Forsake not assembling together (Hebrews 10:25) is a misunderstood scripture in the church today. When the Bible refers to the "church" it is always the people who make up the body of Messiah. When the book of Hebrews was written there were no church buildings. Houses of worship were not a part of the faith until around 323 AD. when Emperor Constantine ordered them to be built.. The author could not have been talking about religious services in buildings as we have them today because they had not yet been instituted. It used to be believed that Paul wrote a letter to the Hebrew believers addressing the current issues of that day. Many scholars now say that one of Paul's associates probably wrote this letter because it is not in the style of Paul's other writings. Whoever the author was we should understand the message he was conveying as he was writing. During that time, those who accepted Yeshua as their personal Lord and Savior met with other sisters and brothers in Messiah informally in their homes.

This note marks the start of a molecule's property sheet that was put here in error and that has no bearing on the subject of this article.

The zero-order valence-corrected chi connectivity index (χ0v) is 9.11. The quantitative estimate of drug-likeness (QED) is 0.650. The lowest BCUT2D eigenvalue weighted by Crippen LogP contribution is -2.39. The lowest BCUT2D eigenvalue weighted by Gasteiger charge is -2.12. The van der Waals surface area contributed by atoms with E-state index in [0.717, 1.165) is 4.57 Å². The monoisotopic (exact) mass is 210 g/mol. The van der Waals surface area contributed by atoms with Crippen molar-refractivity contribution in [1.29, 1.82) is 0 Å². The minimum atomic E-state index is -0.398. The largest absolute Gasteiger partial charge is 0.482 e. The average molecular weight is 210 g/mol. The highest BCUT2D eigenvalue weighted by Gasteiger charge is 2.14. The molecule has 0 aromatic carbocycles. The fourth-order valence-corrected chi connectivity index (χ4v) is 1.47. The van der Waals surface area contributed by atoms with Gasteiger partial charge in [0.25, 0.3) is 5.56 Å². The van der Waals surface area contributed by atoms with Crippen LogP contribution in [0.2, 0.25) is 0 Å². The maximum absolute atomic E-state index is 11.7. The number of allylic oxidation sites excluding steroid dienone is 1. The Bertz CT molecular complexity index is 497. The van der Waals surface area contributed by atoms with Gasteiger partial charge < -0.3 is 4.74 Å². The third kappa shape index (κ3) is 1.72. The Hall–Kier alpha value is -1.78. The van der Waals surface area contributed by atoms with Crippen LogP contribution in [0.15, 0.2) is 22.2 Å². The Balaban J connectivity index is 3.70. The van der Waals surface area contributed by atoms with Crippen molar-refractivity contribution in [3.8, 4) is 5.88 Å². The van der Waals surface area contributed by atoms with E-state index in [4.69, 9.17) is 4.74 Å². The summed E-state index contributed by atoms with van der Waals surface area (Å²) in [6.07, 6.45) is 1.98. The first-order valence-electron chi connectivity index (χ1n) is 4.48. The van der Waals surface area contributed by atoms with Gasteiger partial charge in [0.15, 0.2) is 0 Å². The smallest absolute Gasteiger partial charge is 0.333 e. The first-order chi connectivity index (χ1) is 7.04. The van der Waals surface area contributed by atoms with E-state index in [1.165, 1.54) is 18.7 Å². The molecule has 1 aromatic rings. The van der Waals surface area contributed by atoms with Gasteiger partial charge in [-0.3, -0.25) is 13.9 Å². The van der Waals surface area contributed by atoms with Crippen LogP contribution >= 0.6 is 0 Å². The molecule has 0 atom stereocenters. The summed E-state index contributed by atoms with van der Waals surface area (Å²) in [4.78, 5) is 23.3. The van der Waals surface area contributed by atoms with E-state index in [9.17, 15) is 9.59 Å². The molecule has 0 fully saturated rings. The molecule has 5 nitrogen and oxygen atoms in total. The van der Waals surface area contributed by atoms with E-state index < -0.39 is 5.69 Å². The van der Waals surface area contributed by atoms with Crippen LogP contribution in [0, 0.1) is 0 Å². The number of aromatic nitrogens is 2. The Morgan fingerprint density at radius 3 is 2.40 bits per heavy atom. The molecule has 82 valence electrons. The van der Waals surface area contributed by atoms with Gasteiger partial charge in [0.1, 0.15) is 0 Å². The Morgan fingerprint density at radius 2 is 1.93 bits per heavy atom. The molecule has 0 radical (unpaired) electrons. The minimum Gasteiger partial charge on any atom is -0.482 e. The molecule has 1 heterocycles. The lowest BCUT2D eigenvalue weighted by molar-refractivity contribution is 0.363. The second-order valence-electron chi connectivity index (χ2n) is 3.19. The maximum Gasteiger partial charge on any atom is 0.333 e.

The "church" that prayed for Peter in Acts 12 were men and women who gathered inside of a house. Christianity, as a whole, has transitioned from that day to our modern establishments of elaborate physical structures that are referred to as churches. They have, however, nothing whatsoever to do with the letter to the Hebrews.
The website Rawgod.com gives compelling reasoning why Hebrews 10:25 is not addressing church building attendance.
Please note: The information in this article is not an attempt to discourage believers from attending church services.
This article is about revealing Biblical truth so believers can make informed decisions rather than choices based on tradition.
The above site takes the approach of those who say Hebrews 10:25 addresses the gathering of the saints after Messiah's second coming.